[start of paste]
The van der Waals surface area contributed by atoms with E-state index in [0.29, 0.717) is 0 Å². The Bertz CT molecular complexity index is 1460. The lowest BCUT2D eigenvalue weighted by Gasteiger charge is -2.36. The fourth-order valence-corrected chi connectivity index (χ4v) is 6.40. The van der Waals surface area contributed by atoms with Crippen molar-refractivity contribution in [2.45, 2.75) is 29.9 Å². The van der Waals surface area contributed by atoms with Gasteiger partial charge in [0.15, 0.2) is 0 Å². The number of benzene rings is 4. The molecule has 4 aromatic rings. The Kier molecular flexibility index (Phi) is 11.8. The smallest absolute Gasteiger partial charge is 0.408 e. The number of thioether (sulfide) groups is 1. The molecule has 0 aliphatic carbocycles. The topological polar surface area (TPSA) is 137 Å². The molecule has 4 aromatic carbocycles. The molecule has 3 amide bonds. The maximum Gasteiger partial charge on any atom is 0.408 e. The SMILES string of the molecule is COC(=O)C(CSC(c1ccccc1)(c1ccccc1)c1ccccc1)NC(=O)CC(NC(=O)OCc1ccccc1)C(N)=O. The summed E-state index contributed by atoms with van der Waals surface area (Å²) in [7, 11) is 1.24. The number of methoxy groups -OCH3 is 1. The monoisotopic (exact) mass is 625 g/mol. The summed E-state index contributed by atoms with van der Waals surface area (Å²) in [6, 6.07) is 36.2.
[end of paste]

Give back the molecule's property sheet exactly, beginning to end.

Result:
The van der Waals surface area contributed by atoms with E-state index in [0.29, 0.717) is 0 Å². The Bertz CT molecular complexity index is 1460. The lowest BCUT2D eigenvalue weighted by Gasteiger charge is -2.36. The fourth-order valence-corrected chi connectivity index (χ4v) is 6.40. The van der Waals surface area contributed by atoms with Crippen molar-refractivity contribution in [2.45, 2.75) is 29.9 Å². The van der Waals surface area contributed by atoms with Gasteiger partial charge in [0.15, 0.2) is 0 Å². The number of benzene rings is 4. The molecule has 4 aromatic rings. The Kier molecular flexibility index (Phi) is 11.8. The smallest absolute Gasteiger partial charge is 0.408 e. The number of thioether (sulfide) groups is 1. The molecule has 0 aliphatic carbocycles. The topological polar surface area (TPSA) is 137 Å². The molecule has 4 aromatic carbocycles. The molecule has 3 amide bonds. The maximum Gasteiger partial charge on any atom is 0.408 e. The SMILES string of the molecule is COC(=O)C(CSC(c1ccccc1)(c1ccccc1)c1ccccc1)NC(=O)CC(NC(=O)OCc1ccccc1)C(N)=O. The summed E-state index contributed by atoms with van der Waals surface area (Å²) in [7, 11) is 1.24. The number of methoxy groups -OCH3 is 1. The monoisotopic (exact) mass is 625 g/mol. The summed E-state index contributed by atoms with van der Waals surface area (Å²) in [6, 6.07) is 36.2.